Study Design and Setting: A cross-sectional study was conducted at Baghdad Teaching Hospital, Rheumatology unit during the period from October 2017 to May 2018, after approval of the study protocol by University of Baghdad, College of Medicine, Department of Medicine, Rheumatology and Medical Rehabilitation Unit. One Hundred individuals with lumbar disc bulging and herniation proven by MRI that was already performed, who attended the Rheumatology Unit in Baghdad Teaching Hospital and met the inclusion criteria were recruited and asked to participate in the study after obtaining their consent inclusion criteria.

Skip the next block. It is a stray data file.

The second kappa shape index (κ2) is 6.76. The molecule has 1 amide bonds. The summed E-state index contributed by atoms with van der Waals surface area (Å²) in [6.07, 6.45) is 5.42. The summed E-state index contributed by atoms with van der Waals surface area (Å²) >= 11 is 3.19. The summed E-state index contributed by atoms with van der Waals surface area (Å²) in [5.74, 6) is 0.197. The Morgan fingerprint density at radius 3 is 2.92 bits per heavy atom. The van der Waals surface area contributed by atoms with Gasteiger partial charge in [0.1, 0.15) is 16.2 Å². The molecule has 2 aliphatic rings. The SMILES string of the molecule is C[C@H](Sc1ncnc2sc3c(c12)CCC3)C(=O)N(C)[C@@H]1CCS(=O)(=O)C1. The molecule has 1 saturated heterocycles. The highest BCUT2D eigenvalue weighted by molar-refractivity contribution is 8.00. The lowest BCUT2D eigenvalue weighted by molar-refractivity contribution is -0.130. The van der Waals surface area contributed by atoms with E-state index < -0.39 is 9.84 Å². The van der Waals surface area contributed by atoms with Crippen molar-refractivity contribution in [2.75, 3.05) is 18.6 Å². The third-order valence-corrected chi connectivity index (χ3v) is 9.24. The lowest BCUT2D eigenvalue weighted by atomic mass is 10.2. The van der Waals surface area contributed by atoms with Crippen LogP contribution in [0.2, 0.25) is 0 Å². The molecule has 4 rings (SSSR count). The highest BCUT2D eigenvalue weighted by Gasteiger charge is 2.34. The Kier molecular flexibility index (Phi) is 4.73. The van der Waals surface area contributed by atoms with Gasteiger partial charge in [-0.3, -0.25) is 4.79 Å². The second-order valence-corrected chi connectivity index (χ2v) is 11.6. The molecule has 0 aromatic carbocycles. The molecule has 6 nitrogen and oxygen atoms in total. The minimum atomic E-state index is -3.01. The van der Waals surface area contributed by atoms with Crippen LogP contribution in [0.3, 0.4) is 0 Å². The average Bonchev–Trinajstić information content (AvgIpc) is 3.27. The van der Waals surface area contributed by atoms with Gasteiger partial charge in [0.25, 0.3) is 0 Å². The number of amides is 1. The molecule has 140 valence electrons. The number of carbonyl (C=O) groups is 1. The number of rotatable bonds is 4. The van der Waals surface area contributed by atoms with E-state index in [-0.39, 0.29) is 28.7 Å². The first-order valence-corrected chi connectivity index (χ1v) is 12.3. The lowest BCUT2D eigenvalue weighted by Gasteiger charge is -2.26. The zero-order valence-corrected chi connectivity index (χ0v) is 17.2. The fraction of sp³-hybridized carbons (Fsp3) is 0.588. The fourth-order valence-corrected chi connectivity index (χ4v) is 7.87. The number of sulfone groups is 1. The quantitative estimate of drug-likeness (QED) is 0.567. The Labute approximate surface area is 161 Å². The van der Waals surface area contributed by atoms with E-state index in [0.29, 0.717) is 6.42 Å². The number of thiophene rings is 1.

All patients aged ≥18 years who had a lumbar disc bulge and/or herniation diagnosed by MRI were included in the study. Exclusion criteria: patients with one or more of the following criteria were excluded from the study.
Congenital diseases of the lumbar spine, spondylolisthesis and spinal deformities, previous surgery of the lumbar spine, malignancy and infectious and inflammatory diseases of the spine.
Data Collection: Data were collected using a data collection sheet containing a questionnaire which included the followings: age, gender, occupation, smoking, height, weight, waist circumference, hip circumference (HC), BMI, waist-hip ratio (WHR), dermatomal level of the pain, straight leg raising test (SLRT), Crossed SLRT, femoral stretch test (FST), knee and ankle reflexes, sensory alteration and muscle weakness.